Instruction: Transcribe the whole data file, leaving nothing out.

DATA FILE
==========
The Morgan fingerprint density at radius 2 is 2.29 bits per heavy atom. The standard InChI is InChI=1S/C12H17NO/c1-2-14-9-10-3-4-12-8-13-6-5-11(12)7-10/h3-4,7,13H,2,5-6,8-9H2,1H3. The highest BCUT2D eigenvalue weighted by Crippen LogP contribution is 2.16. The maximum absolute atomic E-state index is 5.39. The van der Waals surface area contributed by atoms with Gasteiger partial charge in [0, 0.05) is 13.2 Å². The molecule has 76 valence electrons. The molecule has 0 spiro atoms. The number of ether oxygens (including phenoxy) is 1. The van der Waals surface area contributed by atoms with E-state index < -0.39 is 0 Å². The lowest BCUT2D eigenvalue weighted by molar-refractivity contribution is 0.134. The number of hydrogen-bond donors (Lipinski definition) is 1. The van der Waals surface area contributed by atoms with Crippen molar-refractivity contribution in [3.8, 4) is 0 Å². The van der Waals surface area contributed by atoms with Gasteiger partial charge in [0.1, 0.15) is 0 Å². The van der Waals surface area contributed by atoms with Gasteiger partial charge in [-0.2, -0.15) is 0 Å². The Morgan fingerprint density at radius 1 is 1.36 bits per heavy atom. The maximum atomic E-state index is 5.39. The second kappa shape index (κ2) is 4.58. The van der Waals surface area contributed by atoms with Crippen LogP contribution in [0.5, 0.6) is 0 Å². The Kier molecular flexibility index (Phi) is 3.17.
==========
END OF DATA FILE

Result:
The Morgan fingerprint density at radius 2 is 2.29 bits per heavy atom. The standard InChI is InChI=1S/C12H17NO/c1-2-14-9-10-3-4-12-8-13-6-5-11(12)7-10/h3-4,7,13H,2,5-6,8-9H2,1H3. The highest BCUT2D eigenvalue weighted by Crippen LogP contribution is 2.16. The maximum absolute atomic E-state index is 5.39. The van der Waals surface area contributed by atoms with Gasteiger partial charge in [0, 0.05) is 13.2 Å². The molecule has 76 valence electrons. The molecule has 0 spiro atoms. The number of ether oxygens (including phenoxy) is 1. The van der Waals surface area contributed by atoms with E-state index < -0.39 is 0 Å². The lowest BCUT2D eigenvalue weighted by molar-refractivity contribution is 0.134. The number of hydrogen-bond donors (Lipinski definition) is 1. The van der Waals surface area contributed by atoms with Crippen molar-refractivity contribution in [3.8, 4) is 0 Å². The van der Waals surface area contributed by atoms with Gasteiger partial charge in [0.1, 0.15) is 0 Å². The van der Waals surface area contributed by atoms with Gasteiger partial charge in [-0.2, -0.15) is 0 Å². The Morgan fingerprint density at radius 1 is 1.36 bits per heavy atom. The maximum atomic E-state index is 5.39. The second kappa shape index (κ2) is 4.58. The van der Waals surface area contributed by atoms with Crippen LogP contribution in [0.5, 0.6) is 0 Å². The Kier molecular flexibility index (Phi) is 3.17.